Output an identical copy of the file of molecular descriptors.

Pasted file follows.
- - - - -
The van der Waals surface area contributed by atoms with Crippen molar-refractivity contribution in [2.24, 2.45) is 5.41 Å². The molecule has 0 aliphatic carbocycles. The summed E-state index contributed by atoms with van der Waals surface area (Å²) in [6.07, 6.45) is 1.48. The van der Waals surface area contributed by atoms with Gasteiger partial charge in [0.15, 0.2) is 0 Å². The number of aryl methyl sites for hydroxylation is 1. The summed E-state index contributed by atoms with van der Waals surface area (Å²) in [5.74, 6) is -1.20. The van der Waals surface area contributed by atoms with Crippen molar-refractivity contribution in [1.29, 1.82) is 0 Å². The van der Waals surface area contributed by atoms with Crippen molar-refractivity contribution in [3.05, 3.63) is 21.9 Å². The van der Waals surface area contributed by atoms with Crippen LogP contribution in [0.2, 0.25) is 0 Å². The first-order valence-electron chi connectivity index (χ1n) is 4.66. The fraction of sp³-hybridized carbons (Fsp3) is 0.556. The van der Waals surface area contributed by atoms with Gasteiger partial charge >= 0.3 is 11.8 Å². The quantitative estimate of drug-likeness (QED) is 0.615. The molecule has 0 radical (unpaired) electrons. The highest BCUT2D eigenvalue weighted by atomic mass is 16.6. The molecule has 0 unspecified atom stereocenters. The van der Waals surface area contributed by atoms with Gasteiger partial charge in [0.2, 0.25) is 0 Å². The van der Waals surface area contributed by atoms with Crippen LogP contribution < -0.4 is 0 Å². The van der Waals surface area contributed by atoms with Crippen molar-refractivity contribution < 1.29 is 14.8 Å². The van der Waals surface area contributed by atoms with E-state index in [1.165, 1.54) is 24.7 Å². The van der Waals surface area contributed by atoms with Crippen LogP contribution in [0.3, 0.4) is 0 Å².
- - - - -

The van der Waals surface area contributed by atoms with Crippen molar-refractivity contribution in [2.24, 2.45) is 5.41 Å². The molecule has 0 aliphatic carbocycles. The summed E-state index contributed by atoms with van der Waals surface area (Å²) in [6.07, 6.45) is 1.48. The van der Waals surface area contributed by atoms with Gasteiger partial charge in [0.15, 0.2) is 0 Å². The number of aryl methyl sites for hydroxylation is 1. The summed E-state index contributed by atoms with van der Waals surface area (Å²) in [5.74, 6) is -1.20. The van der Waals surface area contributed by atoms with Crippen molar-refractivity contribution in [1.29, 1.82) is 0 Å². The van der Waals surface area contributed by atoms with Crippen molar-refractivity contribution in [3.05, 3.63) is 21.9 Å². The van der Waals surface area contributed by atoms with Crippen LogP contribution in [0.2, 0.25) is 0 Å². The first-order valence-electron chi connectivity index (χ1n) is 4.66. The fraction of sp³-hybridized carbons (Fsp3) is 0.556. The van der Waals surface area contributed by atoms with Gasteiger partial charge >= 0.3 is 11.8 Å². The quantitative estimate of drug-likeness (QED) is 0.615. The molecule has 0 radical (unpaired) electrons. The highest BCUT2D eigenvalue weighted by atomic mass is 16.6. The molecule has 0 unspecified atom stereocenters. The van der Waals surface area contributed by atoms with Gasteiger partial charge in [0.2, 0.25) is 0 Å². The van der Waals surface area contributed by atoms with Crippen LogP contribution < -0.4 is 0 Å². The van der Waals surface area contributed by atoms with Crippen molar-refractivity contribution < 1.29 is 14.8 Å². The van der Waals surface area contributed by atoms with E-state index in [1.165, 1.54) is 24.7 Å². The van der Waals surface area contributed by atoms with Crippen LogP contribution in [0.3, 0.4) is 0 Å².